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Chef Morihiro Onodera trained as a sushi chef in Tokyo, and at seminal Los Angeles restaurants including Katsu, R-23, Matsuhisa, and Takao as well as Hatsuhana in NY. By the time he opened his first restaurant, Mori Sushi in Los Angeles, he was preparing many of the same handmade ingredients, harvesting his own locally grown rice and creating handmade pottery to be used in the restaurant. After selling Mori Sushi in 2011, Mori began creating handmade pottery for several Michelin Guide restaurants in Los Angeles and established a partnership with rice farmer, Ichiro Tamaki. Tamaki farms in Uruguay will harvest its first crop in May of 2013 and will be available for distribution world-wide.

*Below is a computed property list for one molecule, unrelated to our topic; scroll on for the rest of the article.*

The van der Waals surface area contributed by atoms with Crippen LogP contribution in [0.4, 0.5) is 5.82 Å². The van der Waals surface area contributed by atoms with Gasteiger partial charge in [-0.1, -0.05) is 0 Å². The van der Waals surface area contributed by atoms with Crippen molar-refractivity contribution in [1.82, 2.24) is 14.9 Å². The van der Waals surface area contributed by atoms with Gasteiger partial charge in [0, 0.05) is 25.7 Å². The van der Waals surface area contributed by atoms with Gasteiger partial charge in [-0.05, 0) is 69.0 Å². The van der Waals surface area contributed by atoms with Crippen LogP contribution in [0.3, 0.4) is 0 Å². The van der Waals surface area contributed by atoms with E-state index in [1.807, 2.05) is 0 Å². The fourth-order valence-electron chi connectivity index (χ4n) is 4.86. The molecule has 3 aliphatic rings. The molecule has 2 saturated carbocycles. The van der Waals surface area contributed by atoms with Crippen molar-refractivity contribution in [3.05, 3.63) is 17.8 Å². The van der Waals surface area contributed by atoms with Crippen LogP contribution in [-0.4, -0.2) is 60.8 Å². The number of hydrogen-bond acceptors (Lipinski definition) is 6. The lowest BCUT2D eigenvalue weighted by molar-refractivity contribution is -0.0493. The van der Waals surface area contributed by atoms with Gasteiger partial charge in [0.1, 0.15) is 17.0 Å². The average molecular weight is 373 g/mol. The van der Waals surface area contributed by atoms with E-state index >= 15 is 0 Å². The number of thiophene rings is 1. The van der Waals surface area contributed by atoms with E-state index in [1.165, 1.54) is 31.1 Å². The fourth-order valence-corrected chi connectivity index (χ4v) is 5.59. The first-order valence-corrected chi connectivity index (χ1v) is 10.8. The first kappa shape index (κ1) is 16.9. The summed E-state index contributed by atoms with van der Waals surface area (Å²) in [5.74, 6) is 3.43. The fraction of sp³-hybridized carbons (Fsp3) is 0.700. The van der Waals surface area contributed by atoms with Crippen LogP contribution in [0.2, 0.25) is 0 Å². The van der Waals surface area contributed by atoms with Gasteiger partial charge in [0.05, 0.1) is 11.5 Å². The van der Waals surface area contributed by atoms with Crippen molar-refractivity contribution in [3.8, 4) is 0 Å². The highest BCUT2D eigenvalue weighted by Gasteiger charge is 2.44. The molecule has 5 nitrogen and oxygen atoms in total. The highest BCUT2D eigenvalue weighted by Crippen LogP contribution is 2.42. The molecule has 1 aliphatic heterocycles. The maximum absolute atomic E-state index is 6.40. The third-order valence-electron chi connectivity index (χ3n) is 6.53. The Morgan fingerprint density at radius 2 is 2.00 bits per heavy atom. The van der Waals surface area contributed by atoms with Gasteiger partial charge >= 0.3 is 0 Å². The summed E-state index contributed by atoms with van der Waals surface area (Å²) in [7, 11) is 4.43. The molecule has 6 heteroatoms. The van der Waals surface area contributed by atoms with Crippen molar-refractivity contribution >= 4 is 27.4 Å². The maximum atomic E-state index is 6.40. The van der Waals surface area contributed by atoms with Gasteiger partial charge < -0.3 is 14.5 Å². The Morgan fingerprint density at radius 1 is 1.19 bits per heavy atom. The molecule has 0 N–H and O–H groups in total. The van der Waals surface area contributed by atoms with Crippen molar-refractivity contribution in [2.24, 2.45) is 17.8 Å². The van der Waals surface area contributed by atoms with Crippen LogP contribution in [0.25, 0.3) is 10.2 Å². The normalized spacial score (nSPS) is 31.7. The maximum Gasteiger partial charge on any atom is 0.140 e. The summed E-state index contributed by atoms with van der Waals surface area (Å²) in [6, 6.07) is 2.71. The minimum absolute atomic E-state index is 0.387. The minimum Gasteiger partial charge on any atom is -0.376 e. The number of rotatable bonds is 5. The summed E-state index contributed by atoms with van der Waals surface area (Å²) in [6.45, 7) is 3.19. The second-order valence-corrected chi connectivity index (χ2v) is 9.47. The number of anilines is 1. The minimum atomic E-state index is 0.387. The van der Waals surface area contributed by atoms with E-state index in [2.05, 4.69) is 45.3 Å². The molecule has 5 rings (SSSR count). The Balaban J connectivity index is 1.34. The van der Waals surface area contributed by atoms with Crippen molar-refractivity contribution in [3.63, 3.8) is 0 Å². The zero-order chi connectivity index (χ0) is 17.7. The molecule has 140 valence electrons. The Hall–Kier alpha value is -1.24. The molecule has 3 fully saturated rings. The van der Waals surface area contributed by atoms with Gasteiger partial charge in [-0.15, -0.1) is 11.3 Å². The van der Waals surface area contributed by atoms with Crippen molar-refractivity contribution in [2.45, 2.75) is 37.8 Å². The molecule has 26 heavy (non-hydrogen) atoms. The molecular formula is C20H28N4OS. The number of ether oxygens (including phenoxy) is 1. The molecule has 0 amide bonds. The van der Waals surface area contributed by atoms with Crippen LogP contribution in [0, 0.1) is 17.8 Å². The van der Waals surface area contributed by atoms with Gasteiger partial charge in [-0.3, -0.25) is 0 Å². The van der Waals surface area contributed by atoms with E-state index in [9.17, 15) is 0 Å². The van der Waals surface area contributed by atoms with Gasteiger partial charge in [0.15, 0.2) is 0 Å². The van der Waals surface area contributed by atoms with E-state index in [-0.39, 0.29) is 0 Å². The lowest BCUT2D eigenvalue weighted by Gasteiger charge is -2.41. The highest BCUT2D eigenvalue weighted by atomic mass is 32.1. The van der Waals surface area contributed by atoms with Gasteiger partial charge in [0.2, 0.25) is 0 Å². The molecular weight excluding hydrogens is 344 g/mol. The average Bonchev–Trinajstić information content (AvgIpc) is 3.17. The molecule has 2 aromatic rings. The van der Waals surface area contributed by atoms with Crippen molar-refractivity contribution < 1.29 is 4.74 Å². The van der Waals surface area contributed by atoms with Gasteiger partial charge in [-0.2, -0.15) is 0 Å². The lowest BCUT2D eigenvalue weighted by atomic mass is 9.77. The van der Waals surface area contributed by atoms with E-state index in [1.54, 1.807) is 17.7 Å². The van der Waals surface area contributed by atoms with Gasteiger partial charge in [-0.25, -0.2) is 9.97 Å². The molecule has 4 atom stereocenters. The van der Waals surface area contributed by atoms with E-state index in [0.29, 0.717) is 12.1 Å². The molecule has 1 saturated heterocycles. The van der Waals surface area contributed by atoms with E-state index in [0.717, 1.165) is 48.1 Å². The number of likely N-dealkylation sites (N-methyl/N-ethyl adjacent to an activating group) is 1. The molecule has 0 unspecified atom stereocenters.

See Morihiro Onodera April 23, 2014 at “The Science of Sushi”

What hooked you on cooking?
The desire to want to eat and taste delicious food.
The coolest example of science in your food?
My basic approach to cooking is to think about the natural ingredients and the climate (seasons) of its origin, ingredients that are kind to the body and to earth—a very simple-minded attempt with natural science at its core.
The food you find most fascinating?
I’m always seeking the true flavor of a given ingredient—that’s what fascinates me.
What scientific concept–food related or otherwise–do you find most fascinating?
Natural science.
Your best example of a food that is better because of science?
Konbu and natural salt.
How do you think science will impact your world of food in the next 5 years?
It will be interesting to see how the true flavors of ingredients change over time—how natural science will affect that change. Simultaneously, I will continue my studies in discovering and knowing what’s kind for the human body and our earth.
One kitchen tool you could not live without?
Rice cooker, including donabe (Japanese clay pot).
Five things most likely to be found in your fridge?